Through their Buddhist upbringing and practice, Bost is very grateful for opportunities taekwondo offers. Bost is appreciative of the teammates that they get to train with, the athletes they compete against, and the teachers and coaches who have nurtured their training.
“I am grateful for the learning opportunities and competitions,” Bost said. “It involves being mindful of all of the causes and conditions that come together to offer me these opportunities to practice, train, and give all of myself in each moment.”
Bost feels that compassion is a key ingredient for sportsmanship. Expressing compassion, not only in Taekwondo but in any sport, is important.
“Being compassionate to your teammates, your competitors, your coaches, and yourself as well. Training and growing is a process. Being patient and diligent in your practice (ensures) good results will come to fruition,” Bost said.
Growing up in central New Jersey, Bost and their family seldom visited BCA temples in Seabrook or New York because of the long distance. But when Bost was 12, the family moved to the Bay Area, and they began attending the San Mateo Buddhist Temple.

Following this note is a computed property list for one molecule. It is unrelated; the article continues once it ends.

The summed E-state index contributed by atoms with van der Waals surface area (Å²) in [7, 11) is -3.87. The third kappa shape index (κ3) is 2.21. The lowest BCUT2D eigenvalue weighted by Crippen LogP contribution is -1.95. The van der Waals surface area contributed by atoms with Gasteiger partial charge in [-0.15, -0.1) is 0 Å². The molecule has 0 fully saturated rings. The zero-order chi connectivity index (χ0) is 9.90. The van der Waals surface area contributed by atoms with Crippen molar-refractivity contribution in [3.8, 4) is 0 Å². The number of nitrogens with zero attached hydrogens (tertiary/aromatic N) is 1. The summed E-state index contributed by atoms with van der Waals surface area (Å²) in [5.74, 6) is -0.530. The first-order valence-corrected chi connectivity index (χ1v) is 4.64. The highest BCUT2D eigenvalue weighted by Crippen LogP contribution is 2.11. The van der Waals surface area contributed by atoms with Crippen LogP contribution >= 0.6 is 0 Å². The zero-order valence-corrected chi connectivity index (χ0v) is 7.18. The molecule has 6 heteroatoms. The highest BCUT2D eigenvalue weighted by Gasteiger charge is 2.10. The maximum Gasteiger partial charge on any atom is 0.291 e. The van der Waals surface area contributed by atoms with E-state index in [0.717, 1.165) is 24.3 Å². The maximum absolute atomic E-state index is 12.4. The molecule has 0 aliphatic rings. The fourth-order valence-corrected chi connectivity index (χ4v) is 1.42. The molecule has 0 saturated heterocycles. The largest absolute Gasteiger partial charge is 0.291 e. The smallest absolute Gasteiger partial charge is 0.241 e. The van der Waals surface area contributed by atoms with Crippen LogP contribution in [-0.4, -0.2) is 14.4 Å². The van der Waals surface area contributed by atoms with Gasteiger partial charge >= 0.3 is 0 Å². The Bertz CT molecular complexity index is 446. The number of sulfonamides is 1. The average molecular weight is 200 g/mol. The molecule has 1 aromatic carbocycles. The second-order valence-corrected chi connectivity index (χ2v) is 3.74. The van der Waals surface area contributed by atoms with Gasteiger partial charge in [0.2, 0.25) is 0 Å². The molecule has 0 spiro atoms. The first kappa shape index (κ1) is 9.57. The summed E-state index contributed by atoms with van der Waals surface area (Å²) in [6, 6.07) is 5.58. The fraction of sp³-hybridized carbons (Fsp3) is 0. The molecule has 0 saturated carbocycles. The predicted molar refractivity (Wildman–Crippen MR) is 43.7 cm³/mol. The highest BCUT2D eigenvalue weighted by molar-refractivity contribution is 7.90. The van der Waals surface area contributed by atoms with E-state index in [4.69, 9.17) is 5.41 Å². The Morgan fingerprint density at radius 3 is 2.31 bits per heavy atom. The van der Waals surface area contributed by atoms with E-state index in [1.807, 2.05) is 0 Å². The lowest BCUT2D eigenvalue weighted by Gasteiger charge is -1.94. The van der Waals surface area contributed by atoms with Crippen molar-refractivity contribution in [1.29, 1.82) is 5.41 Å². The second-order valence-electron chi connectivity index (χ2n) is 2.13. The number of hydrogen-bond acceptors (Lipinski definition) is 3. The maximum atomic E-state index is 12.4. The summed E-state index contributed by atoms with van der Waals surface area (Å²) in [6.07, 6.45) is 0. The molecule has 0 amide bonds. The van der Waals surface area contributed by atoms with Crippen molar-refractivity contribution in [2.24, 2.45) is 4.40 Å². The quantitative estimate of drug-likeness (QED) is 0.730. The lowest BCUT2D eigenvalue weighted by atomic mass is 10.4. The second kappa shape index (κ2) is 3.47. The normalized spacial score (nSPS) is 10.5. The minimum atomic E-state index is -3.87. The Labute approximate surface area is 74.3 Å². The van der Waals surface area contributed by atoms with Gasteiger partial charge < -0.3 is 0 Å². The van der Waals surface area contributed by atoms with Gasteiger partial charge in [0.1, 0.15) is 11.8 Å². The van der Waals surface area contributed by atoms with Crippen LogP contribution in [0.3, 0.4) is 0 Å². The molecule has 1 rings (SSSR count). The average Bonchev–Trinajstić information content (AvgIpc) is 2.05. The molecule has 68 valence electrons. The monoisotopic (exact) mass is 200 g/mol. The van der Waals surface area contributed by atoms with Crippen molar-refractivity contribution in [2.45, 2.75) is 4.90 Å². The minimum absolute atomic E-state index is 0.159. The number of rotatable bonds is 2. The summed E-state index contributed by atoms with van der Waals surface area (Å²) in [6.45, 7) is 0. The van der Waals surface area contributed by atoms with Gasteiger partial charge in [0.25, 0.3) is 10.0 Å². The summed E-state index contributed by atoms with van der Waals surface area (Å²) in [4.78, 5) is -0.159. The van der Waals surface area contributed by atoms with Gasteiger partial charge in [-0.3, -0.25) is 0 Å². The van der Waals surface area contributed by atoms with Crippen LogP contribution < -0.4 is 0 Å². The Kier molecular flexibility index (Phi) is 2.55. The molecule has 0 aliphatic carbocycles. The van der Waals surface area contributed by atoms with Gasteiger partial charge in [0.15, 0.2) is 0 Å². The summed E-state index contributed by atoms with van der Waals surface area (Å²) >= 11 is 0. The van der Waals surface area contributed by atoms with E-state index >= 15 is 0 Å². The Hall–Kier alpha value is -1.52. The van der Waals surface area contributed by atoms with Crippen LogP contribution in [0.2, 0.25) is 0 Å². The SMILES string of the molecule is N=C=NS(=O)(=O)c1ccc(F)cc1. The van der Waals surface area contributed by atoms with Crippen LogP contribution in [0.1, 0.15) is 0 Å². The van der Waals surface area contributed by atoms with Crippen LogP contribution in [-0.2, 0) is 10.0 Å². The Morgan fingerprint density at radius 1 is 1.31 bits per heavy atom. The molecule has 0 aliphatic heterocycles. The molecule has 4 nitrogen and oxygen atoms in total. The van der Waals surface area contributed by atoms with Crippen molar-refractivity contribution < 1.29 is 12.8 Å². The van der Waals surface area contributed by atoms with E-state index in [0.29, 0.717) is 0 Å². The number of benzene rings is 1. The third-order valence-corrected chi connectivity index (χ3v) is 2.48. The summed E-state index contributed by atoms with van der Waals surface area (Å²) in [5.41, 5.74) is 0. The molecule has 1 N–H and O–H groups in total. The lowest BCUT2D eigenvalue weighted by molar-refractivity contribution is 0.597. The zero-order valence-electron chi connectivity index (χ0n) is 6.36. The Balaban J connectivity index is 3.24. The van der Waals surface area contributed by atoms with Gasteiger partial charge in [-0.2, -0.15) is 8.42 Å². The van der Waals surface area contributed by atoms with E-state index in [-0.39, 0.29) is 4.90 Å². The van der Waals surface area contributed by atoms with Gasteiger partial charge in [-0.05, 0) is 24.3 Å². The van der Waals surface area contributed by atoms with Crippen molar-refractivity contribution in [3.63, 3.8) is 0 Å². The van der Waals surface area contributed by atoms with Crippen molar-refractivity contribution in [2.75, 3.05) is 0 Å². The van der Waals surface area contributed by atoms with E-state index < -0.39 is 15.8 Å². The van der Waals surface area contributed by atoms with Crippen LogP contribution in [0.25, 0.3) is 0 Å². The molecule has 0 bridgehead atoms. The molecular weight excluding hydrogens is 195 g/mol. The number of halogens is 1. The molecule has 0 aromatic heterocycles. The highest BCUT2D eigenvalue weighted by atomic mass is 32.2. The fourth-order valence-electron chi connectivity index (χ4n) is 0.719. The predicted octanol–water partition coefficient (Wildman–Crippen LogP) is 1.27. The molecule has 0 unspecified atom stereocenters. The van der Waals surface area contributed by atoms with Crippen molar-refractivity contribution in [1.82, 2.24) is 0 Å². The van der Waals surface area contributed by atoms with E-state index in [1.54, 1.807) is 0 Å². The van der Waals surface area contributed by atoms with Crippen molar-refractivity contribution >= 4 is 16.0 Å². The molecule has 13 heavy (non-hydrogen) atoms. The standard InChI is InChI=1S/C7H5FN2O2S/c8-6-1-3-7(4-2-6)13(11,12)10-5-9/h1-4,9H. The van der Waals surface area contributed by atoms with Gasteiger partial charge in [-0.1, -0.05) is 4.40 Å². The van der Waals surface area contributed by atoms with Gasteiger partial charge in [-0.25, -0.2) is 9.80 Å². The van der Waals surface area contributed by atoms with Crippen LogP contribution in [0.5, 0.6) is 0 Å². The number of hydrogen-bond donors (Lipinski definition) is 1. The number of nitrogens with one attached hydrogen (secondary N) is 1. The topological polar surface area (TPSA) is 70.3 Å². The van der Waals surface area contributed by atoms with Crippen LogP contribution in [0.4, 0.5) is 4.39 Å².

Bost is a certified Youth Minister’s Assistant through the YAC 11 program held in Sacramento in 2015. They help provide Dharma talks or take part in other aspects of Sunday services when Rev. Henry Adams, San Mateo’s Resident Minister, is away.
During the pandemic, when the temple closed its doors and conducted virtual services, Bost used their talents as a taekwondo instructor to introduce exercise to the Sangha.
“Life became very sedentary and isolating. I thought some sort of exercise before the weekly (Zoom) Dharma service would enliven our participation and revitalize connections with each other, they said.
Bost introduced Radio Taiso Japanese calisthenics for 30 minutes before service.
The exercise session, which Bost and their sister, Grace, still lead, is one of several programs offered before Dharma service. Other classes include hula and meditation.
Outside of the temple, Bost contributed articles to the Young Buddhist Editorial during the summer of 2021.
The San Mateo temple is benefiting from the volunteer efforts Bost and other young members provide.
Bost is currently looking into different opportunities of being involved with the ministry or the ministerial side.